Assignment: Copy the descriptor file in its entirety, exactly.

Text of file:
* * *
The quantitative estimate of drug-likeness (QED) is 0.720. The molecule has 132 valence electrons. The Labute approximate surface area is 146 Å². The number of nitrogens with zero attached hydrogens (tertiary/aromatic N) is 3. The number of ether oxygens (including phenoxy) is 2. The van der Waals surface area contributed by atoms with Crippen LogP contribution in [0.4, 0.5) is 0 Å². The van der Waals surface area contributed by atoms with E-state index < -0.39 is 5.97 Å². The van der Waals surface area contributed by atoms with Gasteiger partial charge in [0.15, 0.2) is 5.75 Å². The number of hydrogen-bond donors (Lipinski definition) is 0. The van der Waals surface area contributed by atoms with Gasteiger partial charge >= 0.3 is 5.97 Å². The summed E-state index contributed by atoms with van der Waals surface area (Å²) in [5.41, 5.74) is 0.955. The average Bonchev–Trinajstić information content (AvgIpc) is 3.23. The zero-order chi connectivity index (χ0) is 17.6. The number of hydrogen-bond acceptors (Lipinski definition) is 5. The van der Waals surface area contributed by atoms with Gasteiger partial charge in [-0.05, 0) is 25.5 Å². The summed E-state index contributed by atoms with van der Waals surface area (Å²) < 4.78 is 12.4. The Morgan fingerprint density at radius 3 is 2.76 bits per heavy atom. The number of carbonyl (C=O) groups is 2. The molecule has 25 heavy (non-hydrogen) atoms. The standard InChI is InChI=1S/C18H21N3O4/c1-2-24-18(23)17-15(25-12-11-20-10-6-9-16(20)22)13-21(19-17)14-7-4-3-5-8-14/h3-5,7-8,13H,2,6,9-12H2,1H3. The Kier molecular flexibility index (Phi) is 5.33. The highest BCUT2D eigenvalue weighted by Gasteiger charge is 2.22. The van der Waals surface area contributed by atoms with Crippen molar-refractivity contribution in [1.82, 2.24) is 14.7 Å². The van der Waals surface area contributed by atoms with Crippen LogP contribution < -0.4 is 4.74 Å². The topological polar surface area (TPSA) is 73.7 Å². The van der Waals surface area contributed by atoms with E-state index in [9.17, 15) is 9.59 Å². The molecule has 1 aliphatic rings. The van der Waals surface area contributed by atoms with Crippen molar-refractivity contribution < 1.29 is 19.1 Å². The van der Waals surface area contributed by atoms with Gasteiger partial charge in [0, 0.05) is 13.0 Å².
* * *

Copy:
The quantitative estimate of drug-likeness (QED) is 0.720. The molecule has 132 valence electrons. The Labute approximate surface area is 146 Å². The number of nitrogens with zero attached hydrogens (tertiary/aromatic N) is 3. The number of ether oxygens (including phenoxy) is 2. The van der Waals surface area contributed by atoms with Crippen LogP contribution in [0.4, 0.5) is 0 Å². The van der Waals surface area contributed by atoms with E-state index < -0.39 is 5.97 Å². The van der Waals surface area contributed by atoms with Gasteiger partial charge in [0.15, 0.2) is 5.75 Å². The number of hydrogen-bond donors (Lipinski definition) is 0. The van der Waals surface area contributed by atoms with Gasteiger partial charge >= 0.3 is 5.97 Å². The summed E-state index contributed by atoms with van der Waals surface area (Å²) in [5.41, 5.74) is 0.955. The average Bonchev–Trinajstić information content (AvgIpc) is 3.23. The zero-order chi connectivity index (χ0) is 17.6. The number of hydrogen-bond acceptors (Lipinski definition) is 5. The van der Waals surface area contributed by atoms with Gasteiger partial charge in [-0.05, 0) is 25.5 Å². The summed E-state index contributed by atoms with van der Waals surface area (Å²) < 4.78 is 12.4. The Morgan fingerprint density at radius 3 is 2.76 bits per heavy atom. The number of carbonyl (C=O) groups is 2. The molecule has 25 heavy (non-hydrogen) atoms. The standard InChI is InChI=1S/C18H21N3O4/c1-2-24-18(23)17-15(25-12-11-20-10-6-9-16(20)22)13-21(19-17)14-7-4-3-5-8-14/h3-5,7-8,13H,2,6,9-12H2,1H3. The Kier molecular flexibility index (Phi) is 5.33. The highest BCUT2D eigenvalue weighted by Gasteiger charge is 2.22. The van der Waals surface area contributed by atoms with Crippen molar-refractivity contribution in [1.82, 2.24) is 14.7 Å². The van der Waals surface area contributed by atoms with Crippen LogP contribution < -0.4 is 4.74 Å². The topological polar surface area (TPSA) is 73.7 Å². The van der Waals surface area contributed by atoms with E-state index in [9.17, 15) is 9.59 Å². The molecule has 1 aliphatic rings. The van der Waals surface area contributed by atoms with Crippen molar-refractivity contribution < 1.29 is 19.1 Å². The van der Waals surface area contributed by atoms with Gasteiger partial charge in [0, 0.05) is 13.0 Å².